According to a recent report by Cerulli Associates, nearly 30% of high-net-worth investors — defined as those with $5 million or more to invest — think of themselves as managing their own money. And half of the HNW individuals Cerulli surveyed, including some who employ an advisor, had an average of $500,000 to $1 million in self-directed portfolios. With robo-advisors popping up all over, it’s easier than ever to set up such accounts. How can traditional advice shops keep these assets in-house while satisfying their HNW clients’ hunger for independence?

Jonathan Robertson has it figured out. At Abacus Planning Group in Columbia, S.C., which has AUM of $836 million, he is able to give wealthy clients a self-directed experience when they want one, while making sure portfolios under his discretion don’t get mauled by dilettante investing. “We have some clients who pay us because they want us to do everything and others who want to collaborate,” Robertson says. “Recognizing that distinction is important.”

For some clients, collaboration means using software from Santa Clara, Calif.-based Citrix that delivers real-time reports — uploaded as often as they like — on their portfolios, and market data customized to their interests. For others, it means Abacus opens a “play” account over which the clients get discretion. The firm puts a disclaimer into such clients’ Investment Policy Statement saying Abacus has only viewing authority, not trading authority, over the play account, Robertson says. The firm recommends that clients deposit only a small percentage of their total assets in such accounts. “Sometimes we let them use that all on their own, and sometimes they want the ‘play’ account but still come to us for advice even on that,” Robertson says.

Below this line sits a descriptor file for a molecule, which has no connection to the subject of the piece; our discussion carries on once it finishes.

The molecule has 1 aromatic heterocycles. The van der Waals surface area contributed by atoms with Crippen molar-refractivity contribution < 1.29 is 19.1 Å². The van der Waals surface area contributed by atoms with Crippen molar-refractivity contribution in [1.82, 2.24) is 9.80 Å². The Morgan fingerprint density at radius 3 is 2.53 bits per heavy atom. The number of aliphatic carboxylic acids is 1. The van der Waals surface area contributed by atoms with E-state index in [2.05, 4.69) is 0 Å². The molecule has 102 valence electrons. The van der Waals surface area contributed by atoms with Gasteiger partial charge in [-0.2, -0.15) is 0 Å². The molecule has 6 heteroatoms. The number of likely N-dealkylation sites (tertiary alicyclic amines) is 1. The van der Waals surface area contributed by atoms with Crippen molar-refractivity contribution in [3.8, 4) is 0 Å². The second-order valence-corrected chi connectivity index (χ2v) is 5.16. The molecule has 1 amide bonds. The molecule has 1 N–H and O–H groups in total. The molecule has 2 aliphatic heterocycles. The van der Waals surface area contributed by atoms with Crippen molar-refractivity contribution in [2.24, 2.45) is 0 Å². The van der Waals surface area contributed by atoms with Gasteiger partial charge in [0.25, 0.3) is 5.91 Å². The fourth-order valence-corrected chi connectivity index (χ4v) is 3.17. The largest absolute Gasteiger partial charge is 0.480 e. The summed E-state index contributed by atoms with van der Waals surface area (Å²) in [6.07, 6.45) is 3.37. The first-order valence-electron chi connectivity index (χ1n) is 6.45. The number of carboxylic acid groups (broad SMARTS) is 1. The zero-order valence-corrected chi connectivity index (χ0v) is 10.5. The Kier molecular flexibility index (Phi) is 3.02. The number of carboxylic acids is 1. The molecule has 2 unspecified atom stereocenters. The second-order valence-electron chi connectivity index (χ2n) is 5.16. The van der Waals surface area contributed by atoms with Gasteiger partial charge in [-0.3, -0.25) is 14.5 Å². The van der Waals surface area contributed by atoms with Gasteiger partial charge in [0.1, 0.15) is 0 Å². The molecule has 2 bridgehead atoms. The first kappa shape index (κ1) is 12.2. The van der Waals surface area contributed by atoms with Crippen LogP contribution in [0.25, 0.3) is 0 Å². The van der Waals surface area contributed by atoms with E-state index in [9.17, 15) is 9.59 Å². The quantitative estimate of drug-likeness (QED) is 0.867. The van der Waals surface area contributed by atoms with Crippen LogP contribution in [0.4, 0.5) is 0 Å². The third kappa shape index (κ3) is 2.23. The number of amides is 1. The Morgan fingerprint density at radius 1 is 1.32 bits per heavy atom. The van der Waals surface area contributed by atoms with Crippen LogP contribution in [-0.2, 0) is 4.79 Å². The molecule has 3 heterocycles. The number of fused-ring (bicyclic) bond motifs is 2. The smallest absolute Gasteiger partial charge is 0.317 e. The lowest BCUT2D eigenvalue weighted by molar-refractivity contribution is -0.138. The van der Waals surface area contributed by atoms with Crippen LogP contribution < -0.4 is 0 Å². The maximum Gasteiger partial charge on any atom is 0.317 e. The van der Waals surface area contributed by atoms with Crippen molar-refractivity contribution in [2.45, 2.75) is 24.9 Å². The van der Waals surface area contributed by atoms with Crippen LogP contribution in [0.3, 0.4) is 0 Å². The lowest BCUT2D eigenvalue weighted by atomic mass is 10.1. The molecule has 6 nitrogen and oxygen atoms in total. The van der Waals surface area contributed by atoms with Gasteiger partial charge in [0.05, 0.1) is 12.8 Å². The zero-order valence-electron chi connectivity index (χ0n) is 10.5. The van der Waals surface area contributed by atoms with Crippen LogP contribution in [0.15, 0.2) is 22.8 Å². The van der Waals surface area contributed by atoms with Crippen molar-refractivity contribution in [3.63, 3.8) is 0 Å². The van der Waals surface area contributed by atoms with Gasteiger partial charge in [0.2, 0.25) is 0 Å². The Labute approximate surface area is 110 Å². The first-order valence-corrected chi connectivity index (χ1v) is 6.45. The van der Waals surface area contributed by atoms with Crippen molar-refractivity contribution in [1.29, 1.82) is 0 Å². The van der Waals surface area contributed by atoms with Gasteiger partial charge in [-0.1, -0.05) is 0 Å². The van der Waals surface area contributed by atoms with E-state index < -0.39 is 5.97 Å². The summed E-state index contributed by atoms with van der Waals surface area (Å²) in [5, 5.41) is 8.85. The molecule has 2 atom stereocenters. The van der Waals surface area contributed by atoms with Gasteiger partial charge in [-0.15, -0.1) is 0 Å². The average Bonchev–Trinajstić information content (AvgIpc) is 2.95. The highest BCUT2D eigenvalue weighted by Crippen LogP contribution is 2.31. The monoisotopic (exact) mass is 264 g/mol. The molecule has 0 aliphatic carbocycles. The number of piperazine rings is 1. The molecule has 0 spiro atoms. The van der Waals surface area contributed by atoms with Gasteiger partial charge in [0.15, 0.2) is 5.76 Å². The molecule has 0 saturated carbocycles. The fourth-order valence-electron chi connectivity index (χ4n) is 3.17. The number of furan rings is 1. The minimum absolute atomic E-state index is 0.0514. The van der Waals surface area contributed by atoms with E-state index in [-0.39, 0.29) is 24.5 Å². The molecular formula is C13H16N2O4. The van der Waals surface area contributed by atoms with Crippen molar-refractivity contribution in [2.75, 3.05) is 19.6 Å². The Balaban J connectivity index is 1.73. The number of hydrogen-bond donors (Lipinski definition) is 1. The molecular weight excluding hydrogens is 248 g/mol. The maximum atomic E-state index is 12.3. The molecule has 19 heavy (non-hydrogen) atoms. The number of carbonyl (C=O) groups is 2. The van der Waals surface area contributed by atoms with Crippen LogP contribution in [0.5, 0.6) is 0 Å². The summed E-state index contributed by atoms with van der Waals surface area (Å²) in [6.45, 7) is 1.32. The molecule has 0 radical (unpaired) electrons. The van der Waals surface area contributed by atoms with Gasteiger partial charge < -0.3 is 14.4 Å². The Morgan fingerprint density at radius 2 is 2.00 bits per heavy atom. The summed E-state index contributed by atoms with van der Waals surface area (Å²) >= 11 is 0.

Other firms stop short of letting clients do their own trading, but give them ample opportunity for hands-on engagement with their financial plan. For instance, Gerber Kawasaki Wealth & Investment Management in Santa Monica, Calif., recently launched a mobile-phone app called “My Money Page” that lets clients view accounts, modify budgets and receive timely market information — including Gerber Kawasaki’s Twitter messages. “There are people who like the intellectual exercise of investing,” says Ross Gerber, whose firm has $340 million under management. “They want to have some active involvement.”

Jonathan Robertson

So far, around 1,000 of Gerber Kawasaki’s 3,000 clients have registered for the app, which notifies users when others are engaged in the same activity. That way, all the clients who use the app “become part of a community and therefore better investors,” Gerber says.

About 20% of his firm’s clients are high-net-worth. When they do their own investment research and come to him with ideas, he gives his opinion. But he warns them — as he does friends who manage their own money — that DIY investors earn substantially lower returns on average than those who work with an advisor.

Like Gerber, Edward “Ned” Lubell doesn’t give his clients the ability to trade on their own. His UBS team, based in Palm Beach, Fla., advises HNW clients exclusively and has AUM of $1 billion. But Lubell does offer them online reporting tools and access to their own portfolios’ past-performance data, which he says is “empowering and appreciated.” In addition, says Lubell, online information saves his team time — because advisors no longer have to answer routine questions about, say, asset allocation.

Indeed, the strategy of giving HNW clients some control — but not too much — over their portfolios has sound reasoning behind it. “We do not believe in DIY for HNW clients,” writes Leslie Dunham, vice president of marketing and brand management for United Capital, in an e-mail. The firm has 59 offices nationwide and more than $13 billion in AUM. United Capital offers its wealthy clients personalized online tools, including eMoney Advisor’s client portal. But when the affluent invest on their own, according to Dunham, they have too much to lose if they get it wrong. “We feel the cost of being wrong for HNW individuals is much higher, and that they want to collaborate and work with our advisors, not on their own,” she writes. “They require much more attention, not less.”